The Costs of Neglecting your Dog’s Health
T The Classic Pooch

The Costs of Neglecting your Dog’s Health

Nov 2, 2022

In the short time of being a pawrent, I have learned first hand there is a huge cost associated with neglecting your dog's health.  Otto was very much loved by his prior pawrent but his health was neglected and he did not see a vet regularly. I spent a lot of time and money on caring for illnesses that could have been avoided if they were addressed earlier.  

I understand that people, in general, do not always participate in preventative medicine for themselves and it carries on into their pawrenting as well. An adult dog should see a vet at least once a year for a check-up and a senior dog should see a vet 2 times a year.  In a previous blog, I wrote about senior dog care so I won't go into detail here, you can click through to read that in detail. Here I want to focus on the financial impacts of not addressing preventative health or small diagnoses.  I have heard in the past few weeks about what I call loving neglect cases.  There is a family pet that is appreciated and cared for (snuggles, fed well, etc.) but their health is neglected. 

To be honest this makes me upset.  One of the most important things you can do for your pet is to keep them healthy and free from disease. Unfortunately, if you don't take care of your pet's health, some negative impacts will occur.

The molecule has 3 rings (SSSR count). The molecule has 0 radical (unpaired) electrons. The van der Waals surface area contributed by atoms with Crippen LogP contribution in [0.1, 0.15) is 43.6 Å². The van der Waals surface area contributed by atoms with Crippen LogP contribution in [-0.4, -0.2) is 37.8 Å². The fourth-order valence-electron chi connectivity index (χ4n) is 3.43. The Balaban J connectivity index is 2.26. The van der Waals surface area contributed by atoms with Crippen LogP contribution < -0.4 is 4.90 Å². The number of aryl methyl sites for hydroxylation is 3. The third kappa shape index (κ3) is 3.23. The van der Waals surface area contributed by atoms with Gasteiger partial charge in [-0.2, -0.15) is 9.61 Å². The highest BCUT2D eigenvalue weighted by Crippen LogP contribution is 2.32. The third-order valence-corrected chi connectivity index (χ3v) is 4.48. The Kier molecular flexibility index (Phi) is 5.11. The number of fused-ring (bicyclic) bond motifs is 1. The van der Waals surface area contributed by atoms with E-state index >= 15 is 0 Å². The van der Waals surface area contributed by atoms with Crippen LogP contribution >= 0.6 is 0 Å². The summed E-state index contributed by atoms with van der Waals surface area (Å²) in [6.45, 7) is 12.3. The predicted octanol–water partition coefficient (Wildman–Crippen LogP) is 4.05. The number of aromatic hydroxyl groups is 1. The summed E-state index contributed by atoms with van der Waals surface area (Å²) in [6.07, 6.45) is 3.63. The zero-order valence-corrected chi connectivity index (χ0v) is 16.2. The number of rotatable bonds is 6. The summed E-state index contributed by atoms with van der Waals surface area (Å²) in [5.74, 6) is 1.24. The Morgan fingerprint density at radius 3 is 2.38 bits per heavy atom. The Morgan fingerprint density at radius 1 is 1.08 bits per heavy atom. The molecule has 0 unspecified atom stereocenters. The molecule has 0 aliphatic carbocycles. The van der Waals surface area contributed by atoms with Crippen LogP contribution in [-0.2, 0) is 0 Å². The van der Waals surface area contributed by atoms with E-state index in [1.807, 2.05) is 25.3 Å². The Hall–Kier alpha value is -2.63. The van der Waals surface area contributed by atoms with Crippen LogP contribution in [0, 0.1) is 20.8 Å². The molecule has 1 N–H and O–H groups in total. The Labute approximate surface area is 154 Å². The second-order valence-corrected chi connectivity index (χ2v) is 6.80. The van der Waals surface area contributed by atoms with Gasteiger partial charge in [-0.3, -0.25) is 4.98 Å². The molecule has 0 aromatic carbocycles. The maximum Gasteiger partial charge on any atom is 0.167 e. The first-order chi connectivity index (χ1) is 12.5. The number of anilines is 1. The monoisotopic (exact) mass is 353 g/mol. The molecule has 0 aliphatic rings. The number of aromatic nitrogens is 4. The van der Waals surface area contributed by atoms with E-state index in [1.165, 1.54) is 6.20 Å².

An easy example is an overweight dog.  If you are like me, you struggle to keep your dog in an appropriate weight range because you give them too many treats throughout the day. If your dog is overweight or obese, this can lead to health problems, including heart disease, diabetes, arthritis, and even cancer. The "simple solution" for me is to have a family meeting to ensure we limit what we give the boys as well as I will adjust their meals to compensate. I know how many calories they should be taking in daily and do breakdowns from there. 

I recently had discussions with two different friends about how their lack of action led to larger vet bills (and a suffering dog).  As an example, the dog's teeth were falling out of the dog's mouth because there wasn't any oral care routine.  The dog was suffering from oral disease and infections.  Untreated/poor oral care can also lead to heart disease which will need to be treated with medications that can get expensive besides the fact it can shorten the dog's life.  I implored how important it was to get it addressed and what it meant to his dog.  He took the dog to the vet and received a lofty bill to fix his neglect. Luckily the dog is doing much better and hopefully, he has learned his lesson.    

Dogs are a commitment and they trust us to care for them because we are their world. Please don't brake that trust.  


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